Tel: +62 813 5358 2797
Address: Bali Ecovillage, Banjar Dinas Lawak, Belok/Sidan, Kabupaten Badung, Bali, Indonesia
With a wealth of independent clothes, handicraft, and antique boutiques to be discovered throughout Bali, it’s easy to shop locally whilst on vacation. Of course, shopping locally could mean anything from buying fresh groceries at the local market to purchasing souvenirs crafted by local artisans. Ultimately, shopping locally assists the long-term sustainability of the local economy.
Located opposite the Puri Saren Royal Ubud Palace, the Ubud Art Market is a fantastic place to shop for souvenirs. The majority of the goods for sale here are produced by artisan and craftsmen from neighboring villages, including Pengosekan, Tegallalang, Payangan and Peliatan. There’s an eclectic array of goods on offer, from handmade woven bags to brightly coloured original pieces of artwork. There are also silk goods, items of clothing and an array of Balinese knick-knacks, ideal for souvenirs for loved ones back home. By buying locally-produced items, you’re supporting that industry and helping to preserve traditional manufacturing techniques for years to come.
Address: Jalan Raya Ubud main road, opposite the Puri Saren Ubud palace
Eating locally-sourced produce while you’re in Bali is a fantastic way to support nearby farmers and to enhance the sustainable tourism in Bali. Chowing down on locally-produced vegetables will also give you a good idea of the typical produce that goes into your average Balinese diet, as opposed to less authentic, imported items.
With a menu based on fresh, locally-sourced produce, Locavore is one of Ubud’s most sought-after dining spots. By working closely with local farmers, Locavore supports sustainability within the community. 95% of the ingredients used in its dishes are Indonesian, and the restaurant’s own garden provides many of the herbs and vegetables. All the meat on the menu is from free-range animals that were raised on nutritious, natural diets. As if that wasn’t enough, the restaurant itself is constructed from recycled wood and features solar passive panels, reducing the establishment’s electricity consumption by 50%. The food also just happens to be exquisite.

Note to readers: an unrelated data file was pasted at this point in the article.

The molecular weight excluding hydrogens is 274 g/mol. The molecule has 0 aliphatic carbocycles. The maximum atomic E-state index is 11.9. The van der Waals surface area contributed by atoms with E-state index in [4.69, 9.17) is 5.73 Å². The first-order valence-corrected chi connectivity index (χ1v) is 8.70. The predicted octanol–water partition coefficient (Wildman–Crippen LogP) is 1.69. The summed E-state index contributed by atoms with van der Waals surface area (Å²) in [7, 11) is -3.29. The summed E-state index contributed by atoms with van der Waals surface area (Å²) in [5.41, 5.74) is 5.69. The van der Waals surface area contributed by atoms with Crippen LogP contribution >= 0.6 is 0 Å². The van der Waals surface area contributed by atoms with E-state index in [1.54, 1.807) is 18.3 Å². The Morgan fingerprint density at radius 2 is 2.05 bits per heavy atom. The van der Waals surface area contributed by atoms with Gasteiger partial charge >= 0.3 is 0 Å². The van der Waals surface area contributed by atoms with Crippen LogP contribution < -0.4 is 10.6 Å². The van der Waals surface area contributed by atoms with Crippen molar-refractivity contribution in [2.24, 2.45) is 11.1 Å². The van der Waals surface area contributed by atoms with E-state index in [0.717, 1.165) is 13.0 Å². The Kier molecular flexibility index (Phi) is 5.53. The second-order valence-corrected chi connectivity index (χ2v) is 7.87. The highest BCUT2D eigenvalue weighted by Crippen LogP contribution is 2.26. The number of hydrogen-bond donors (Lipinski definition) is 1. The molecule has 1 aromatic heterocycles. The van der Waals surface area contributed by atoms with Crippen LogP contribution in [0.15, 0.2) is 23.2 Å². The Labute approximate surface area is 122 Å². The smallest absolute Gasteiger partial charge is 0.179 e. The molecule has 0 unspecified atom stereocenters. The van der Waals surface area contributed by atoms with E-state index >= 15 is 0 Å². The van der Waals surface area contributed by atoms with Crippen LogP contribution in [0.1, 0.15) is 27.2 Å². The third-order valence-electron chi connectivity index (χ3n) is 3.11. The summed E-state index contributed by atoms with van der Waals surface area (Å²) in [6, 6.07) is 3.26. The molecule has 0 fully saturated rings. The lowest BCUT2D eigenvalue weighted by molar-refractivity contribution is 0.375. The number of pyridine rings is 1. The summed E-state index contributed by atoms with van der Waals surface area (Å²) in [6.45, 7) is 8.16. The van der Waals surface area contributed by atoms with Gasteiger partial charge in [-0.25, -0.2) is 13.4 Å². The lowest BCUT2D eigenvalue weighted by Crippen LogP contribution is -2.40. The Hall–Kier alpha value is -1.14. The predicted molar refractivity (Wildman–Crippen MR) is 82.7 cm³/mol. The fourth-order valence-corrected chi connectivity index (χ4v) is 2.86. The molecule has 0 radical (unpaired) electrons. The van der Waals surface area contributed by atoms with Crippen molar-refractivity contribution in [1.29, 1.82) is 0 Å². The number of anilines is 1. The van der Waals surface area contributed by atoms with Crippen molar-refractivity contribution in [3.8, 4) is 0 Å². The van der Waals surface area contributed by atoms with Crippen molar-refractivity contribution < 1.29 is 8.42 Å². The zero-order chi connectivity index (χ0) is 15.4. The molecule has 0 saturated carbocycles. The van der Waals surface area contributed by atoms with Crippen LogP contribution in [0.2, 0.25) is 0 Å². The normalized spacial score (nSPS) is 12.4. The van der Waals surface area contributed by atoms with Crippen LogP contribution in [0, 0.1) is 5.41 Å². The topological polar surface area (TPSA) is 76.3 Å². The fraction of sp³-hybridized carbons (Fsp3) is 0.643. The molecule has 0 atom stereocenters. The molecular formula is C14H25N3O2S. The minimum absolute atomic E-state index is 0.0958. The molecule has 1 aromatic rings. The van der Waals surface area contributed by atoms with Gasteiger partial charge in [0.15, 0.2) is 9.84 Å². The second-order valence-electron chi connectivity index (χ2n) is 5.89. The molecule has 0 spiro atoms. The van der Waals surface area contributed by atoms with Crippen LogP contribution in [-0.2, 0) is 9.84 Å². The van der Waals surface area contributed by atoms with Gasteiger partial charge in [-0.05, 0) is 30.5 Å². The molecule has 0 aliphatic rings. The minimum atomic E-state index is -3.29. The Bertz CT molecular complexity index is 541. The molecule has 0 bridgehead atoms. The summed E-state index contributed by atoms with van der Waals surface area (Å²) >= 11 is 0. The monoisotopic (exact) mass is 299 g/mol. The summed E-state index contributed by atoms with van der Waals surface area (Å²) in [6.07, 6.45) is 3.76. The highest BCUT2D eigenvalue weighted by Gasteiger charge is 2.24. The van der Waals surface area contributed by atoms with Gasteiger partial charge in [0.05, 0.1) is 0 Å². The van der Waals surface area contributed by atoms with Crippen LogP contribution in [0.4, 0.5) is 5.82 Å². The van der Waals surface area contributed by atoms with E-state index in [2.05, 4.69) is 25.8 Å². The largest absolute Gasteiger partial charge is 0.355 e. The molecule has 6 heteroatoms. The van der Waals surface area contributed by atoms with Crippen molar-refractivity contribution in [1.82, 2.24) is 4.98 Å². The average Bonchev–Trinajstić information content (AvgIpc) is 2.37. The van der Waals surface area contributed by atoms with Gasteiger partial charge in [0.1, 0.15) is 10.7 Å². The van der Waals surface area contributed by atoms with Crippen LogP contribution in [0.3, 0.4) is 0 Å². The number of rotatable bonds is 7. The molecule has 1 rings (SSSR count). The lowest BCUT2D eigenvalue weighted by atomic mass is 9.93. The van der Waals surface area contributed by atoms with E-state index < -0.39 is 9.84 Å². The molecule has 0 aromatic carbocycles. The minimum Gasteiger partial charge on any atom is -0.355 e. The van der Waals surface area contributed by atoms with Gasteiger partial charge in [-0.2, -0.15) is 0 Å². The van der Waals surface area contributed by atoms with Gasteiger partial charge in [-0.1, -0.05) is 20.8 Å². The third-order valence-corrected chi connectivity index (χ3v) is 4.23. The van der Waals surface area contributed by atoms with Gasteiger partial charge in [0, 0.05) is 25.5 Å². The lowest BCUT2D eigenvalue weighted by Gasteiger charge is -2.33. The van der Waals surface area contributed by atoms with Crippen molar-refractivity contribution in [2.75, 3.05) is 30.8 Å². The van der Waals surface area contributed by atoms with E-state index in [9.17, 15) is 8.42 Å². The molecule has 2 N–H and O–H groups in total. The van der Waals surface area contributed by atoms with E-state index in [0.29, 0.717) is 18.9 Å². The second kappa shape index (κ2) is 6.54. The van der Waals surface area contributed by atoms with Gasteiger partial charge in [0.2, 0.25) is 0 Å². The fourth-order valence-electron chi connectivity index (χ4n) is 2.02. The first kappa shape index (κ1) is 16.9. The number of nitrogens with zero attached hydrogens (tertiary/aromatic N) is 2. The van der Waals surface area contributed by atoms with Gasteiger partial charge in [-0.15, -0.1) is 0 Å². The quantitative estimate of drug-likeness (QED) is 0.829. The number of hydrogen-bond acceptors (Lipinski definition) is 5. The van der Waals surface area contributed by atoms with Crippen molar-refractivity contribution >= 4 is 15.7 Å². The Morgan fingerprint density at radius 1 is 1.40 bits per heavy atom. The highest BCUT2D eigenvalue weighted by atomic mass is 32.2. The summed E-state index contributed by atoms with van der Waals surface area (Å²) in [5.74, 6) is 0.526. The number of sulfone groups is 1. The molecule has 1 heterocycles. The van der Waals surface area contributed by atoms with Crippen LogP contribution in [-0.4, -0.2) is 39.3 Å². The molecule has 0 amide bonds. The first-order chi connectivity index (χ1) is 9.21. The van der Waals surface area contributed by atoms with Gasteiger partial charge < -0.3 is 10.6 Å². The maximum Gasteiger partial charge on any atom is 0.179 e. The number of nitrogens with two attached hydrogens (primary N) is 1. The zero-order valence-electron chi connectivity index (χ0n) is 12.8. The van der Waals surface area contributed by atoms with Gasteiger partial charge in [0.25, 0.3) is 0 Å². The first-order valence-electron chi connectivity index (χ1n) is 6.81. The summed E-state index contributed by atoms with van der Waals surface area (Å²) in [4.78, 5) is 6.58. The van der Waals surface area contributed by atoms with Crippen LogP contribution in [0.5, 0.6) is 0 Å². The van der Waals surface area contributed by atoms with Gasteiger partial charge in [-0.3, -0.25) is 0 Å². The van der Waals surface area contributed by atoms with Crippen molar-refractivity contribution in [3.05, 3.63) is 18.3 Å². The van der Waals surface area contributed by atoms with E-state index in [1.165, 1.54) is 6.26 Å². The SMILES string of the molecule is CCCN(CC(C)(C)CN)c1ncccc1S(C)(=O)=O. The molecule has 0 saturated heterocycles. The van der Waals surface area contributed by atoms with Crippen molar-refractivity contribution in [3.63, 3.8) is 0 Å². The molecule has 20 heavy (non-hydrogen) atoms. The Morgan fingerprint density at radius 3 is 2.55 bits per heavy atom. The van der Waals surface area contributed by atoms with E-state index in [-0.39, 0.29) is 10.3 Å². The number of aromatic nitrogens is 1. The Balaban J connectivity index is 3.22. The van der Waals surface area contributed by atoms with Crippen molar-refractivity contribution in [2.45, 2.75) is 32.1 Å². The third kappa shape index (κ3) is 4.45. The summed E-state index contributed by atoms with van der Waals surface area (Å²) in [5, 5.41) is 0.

Bear in mind that Locavore is one of Ubud’s most popular dining spots – so you’ll need to book at least two weeks in advance for a table.
Tel: +62 361 908 0757
Address: 10 Jalan Dewi Sita, Ubud, Bali, Indonesia
Do it yourself
If Bali’s locally-farmed product and agricultural sector is something you’re particularly interested in, then don’t miss out on the chance to visit the Side by Side Organic Farm on the eastern side of the island. This establishment is focussed on improving the lives of the local Balinese community by providing a space for local artisans to sell their expertly-produced foods in the market garden.
The farm offers a range of opportunities for volunteers, and tasks can involve anything from picking fruit in the farm’s orchards and planting rice, to feeding the cows and pigs. All the food served in the farm’s restaurant is healthy and fresh, and a meal here provides a fine opportunity to gaze out over the stunning Balinese landscape. Volunteers residing at the farm can also use it as a base for their eco-conscious exploration missions, which may include hiking, biking or even climbing.
Address: Side by Side Organic Farm, Padang Kerta, Kerangasem sub distruct, Karangasem Regency, Bali 80811, Indonesia
One for the kids
If you’re traveling as part of a family group, but are keen to grab some much-needed romantic time with your partner, how about packing your kids off to camp for a day or two? Bali’s Green Camp is a fantastic destination for younger travelers, providing a golden opportunity for them to enhance their knowledge of nature and sustainability in a vibrant, fun setting.